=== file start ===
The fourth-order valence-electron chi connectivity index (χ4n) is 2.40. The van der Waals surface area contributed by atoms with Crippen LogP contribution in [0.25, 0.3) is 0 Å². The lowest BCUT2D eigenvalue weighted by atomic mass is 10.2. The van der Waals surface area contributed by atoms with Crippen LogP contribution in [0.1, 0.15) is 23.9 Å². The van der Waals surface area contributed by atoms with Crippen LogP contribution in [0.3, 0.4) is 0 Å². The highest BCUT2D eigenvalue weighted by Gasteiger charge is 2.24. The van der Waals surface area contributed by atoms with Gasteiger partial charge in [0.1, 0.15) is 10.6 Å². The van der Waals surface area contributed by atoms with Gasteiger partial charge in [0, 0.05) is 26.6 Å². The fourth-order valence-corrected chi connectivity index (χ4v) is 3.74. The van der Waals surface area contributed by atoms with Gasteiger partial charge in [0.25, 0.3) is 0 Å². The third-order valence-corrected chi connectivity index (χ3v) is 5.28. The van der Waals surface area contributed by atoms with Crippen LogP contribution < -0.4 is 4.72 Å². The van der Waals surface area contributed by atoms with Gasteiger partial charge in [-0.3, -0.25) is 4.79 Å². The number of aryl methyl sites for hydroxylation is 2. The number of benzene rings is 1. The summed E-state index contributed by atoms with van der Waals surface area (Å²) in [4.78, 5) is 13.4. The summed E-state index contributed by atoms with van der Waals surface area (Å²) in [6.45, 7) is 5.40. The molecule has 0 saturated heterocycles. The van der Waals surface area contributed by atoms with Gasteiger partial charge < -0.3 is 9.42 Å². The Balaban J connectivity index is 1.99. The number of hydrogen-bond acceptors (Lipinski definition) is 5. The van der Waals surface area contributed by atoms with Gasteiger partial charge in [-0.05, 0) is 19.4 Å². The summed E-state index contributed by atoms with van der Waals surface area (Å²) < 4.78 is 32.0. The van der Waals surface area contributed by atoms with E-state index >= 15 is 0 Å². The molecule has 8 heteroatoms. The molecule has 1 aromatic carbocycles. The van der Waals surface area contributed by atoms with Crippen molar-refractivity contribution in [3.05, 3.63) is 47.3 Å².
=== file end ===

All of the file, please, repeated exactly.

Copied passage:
The fourth-order valence-electron chi connectivity index (χ4n) is 2.40. The van der Waals surface area contributed by atoms with Crippen LogP contribution in [0.25, 0.3) is 0 Å². The lowest BCUT2D eigenvalue weighted by atomic mass is 10.2. The van der Waals surface area contributed by atoms with Crippen LogP contribution in [0.1, 0.15) is 23.9 Å². The van der Waals surface area contributed by atoms with Crippen LogP contribution in [0.3, 0.4) is 0 Å². The highest BCUT2D eigenvalue weighted by Gasteiger charge is 2.24. The van der Waals surface area contributed by atoms with Gasteiger partial charge in [0.1, 0.15) is 10.6 Å². The van der Waals surface area contributed by atoms with Gasteiger partial charge in [0, 0.05) is 26.6 Å². The fourth-order valence-corrected chi connectivity index (χ4v) is 3.74. The van der Waals surface area contributed by atoms with Gasteiger partial charge in [0.25, 0.3) is 0 Å². The third-order valence-corrected chi connectivity index (χ3v) is 5.28. The van der Waals surface area contributed by atoms with Crippen LogP contribution < -0.4 is 4.72 Å². The van der Waals surface area contributed by atoms with Gasteiger partial charge in [-0.3, -0.25) is 4.79 Å². The number of aryl methyl sites for hydroxylation is 2. The number of benzene rings is 1. The summed E-state index contributed by atoms with van der Waals surface area (Å²) in [4.78, 5) is 13.4. The summed E-state index contributed by atoms with van der Waals surface area (Å²) in [6.45, 7) is 5.40. The molecule has 0 saturated heterocycles. The van der Waals surface area contributed by atoms with Gasteiger partial charge < -0.3 is 9.42 Å². The Balaban J connectivity index is 1.99. The number of hydrogen-bond acceptors (Lipinski definition) is 5. The van der Waals surface area contributed by atoms with Gasteiger partial charge in [-0.05, 0) is 19.4 Å². The summed E-state index contributed by atoms with van der Waals surface area (Å²) < 4.78 is 32.0. The van der Waals surface area contributed by atoms with E-state index >= 15 is 0 Å². The molecule has 8 heteroatoms. The molecule has 1 aromatic carbocycles. The van der Waals surface area contributed by atoms with Crippen molar-refractivity contribution in [3.05, 3.63) is 47.3 Å².